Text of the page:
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|Title:||Shock wave driven liquid microjets for drug delivery|
|Publisher:||AMER INST PHYSICS|
|Citation:||JOURNAL OF APPLIED PHYSICS, 106(8), -|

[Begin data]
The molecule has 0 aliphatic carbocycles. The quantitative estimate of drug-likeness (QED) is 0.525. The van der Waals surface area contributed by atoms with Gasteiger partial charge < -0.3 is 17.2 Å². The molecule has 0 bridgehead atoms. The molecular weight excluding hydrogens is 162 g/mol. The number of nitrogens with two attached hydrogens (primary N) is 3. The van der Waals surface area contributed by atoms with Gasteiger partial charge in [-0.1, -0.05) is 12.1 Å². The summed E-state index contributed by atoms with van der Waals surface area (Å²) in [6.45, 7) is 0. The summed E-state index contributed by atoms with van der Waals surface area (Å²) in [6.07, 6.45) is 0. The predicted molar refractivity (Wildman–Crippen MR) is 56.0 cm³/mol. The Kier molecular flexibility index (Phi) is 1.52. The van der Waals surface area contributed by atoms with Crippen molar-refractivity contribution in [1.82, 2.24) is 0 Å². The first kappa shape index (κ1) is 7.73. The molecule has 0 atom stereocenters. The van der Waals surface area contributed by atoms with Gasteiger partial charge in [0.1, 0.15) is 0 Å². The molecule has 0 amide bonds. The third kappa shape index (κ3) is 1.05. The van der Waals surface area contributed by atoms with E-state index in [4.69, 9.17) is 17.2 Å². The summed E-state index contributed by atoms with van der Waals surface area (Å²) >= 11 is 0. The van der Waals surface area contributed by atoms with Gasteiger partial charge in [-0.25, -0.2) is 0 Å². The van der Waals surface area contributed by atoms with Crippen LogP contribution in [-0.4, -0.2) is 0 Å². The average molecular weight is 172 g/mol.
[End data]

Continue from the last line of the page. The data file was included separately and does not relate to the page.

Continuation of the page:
|Abstract:||A nonintrusive, minimally invasive, needle-less technique to deliver liquids into soft targets is presented. The technique uses a laser-induced shock wave to drive a liquid microjet at a very high speed such that the jet has sufficient momentum to penetrate soft targets. The method can be used to deliver liquid drugs into soft tissues in the human body. The liquid to be delivered is sandwiched between 200 mu m thick aluminum foil and a base plate with a perforation of 100 mu m diameter. The aluminum foil is ablated using an Nd:YAG laser beam in order to launch a shock wave through it. The shock wave from the foil is transmitted to the sandwiched liquid, which becomes pressurized by the shock propagation and emanates as a microjet through the perforation in the base plate. The microjet thus generated has a steady, average speed of over 200 m/s. The technique has been tested on gelatin models (5% gelatin), in which the jet penetrated to a depth of more than a millimeter. (C) 2009 [doi:10.1063/1.3245320]|
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